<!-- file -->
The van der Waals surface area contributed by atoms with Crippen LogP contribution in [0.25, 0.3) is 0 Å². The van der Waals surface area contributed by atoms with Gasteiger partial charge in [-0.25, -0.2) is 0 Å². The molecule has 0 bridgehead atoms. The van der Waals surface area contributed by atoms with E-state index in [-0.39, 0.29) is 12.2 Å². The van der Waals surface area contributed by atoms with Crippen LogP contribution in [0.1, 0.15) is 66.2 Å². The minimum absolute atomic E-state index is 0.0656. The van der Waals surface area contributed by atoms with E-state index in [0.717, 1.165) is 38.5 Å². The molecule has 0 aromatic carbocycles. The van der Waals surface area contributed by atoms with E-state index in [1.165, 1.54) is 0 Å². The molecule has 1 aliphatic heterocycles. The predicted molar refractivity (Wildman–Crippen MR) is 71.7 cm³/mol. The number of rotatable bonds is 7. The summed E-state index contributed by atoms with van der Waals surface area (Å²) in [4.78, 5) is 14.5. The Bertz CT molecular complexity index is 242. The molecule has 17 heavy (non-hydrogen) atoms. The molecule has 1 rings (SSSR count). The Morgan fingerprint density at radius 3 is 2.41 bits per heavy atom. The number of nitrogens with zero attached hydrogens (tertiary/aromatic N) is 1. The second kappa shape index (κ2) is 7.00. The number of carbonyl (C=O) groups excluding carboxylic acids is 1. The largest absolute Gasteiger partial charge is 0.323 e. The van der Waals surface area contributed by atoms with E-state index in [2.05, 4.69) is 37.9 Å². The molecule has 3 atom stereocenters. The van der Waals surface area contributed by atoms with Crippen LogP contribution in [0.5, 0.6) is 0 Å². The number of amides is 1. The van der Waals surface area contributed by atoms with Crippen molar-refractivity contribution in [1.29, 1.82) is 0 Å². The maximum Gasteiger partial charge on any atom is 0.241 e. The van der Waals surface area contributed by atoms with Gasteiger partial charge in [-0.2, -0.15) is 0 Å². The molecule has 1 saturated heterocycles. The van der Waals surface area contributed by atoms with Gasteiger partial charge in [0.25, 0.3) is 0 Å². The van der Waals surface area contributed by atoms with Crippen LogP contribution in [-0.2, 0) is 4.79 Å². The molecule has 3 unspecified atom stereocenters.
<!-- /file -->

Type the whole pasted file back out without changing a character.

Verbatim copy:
The van der Waals surface area contributed by atoms with Crippen LogP contribution in [0.25, 0.3) is 0 Å². The van der Waals surface area contributed by atoms with Gasteiger partial charge in [-0.25, -0.2) is 0 Å². The molecule has 0 bridgehead atoms. The van der Waals surface area contributed by atoms with E-state index in [-0.39, 0.29) is 12.2 Å². The van der Waals surface area contributed by atoms with Crippen LogP contribution in [0.1, 0.15) is 66.2 Å². The minimum absolute atomic E-state index is 0.0656. The van der Waals surface area contributed by atoms with E-state index in [0.717, 1.165) is 38.5 Å². The molecule has 0 aromatic carbocycles. The van der Waals surface area contributed by atoms with E-state index in [1.165, 1.54) is 0 Å². The molecule has 1 aliphatic heterocycles. The predicted molar refractivity (Wildman–Crippen MR) is 71.7 cm³/mol. The number of rotatable bonds is 7. The summed E-state index contributed by atoms with van der Waals surface area (Å²) in [4.78, 5) is 14.5. The Bertz CT molecular complexity index is 242. The molecule has 17 heavy (non-hydrogen) atoms. The molecule has 1 rings (SSSR count). The Morgan fingerprint density at radius 3 is 2.41 bits per heavy atom. The number of nitrogens with zero attached hydrogens (tertiary/aromatic N) is 1. The second kappa shape index (κ2) is 7.00. The number of carbonyl (C=O) groups excluding carboxylic acids is 1. The largest absolute Gasteiger partial charge is 0.323 e. The van der Waals surface area contributed by atoms with E-state index in [2.05, 4.69) is 37.9 Å². The molecule has 3 atom stereocenters. The van der Waals surface area contributed by atoms with Crippen LogP contribution in [0.5, 0.6) is 0 Å². The number of amides is 1. The van der Waals surface area contributed by atoms with Crippen molar-refractivity contribution in [1.29, 1.82) is 0 Å². The maximum Gasteiger partial charge on any atom is 0.241 e. The van der Waals surface area contributed by atoms with Gasteiger partial charge in [-0.2, -0.15) is 0 Å². The molecule has 1 saturated heterocycles. The van der Waals surface area contributed by atoms with Gasteiger partial charge in [0.25, 0.3) is 0 Å². The van der Waals surface area contributed by atoms with Crippen LogP contribution in [-0.2, 0) is 4.79 Å². The molecule has 3 unspecified atom stereocenters.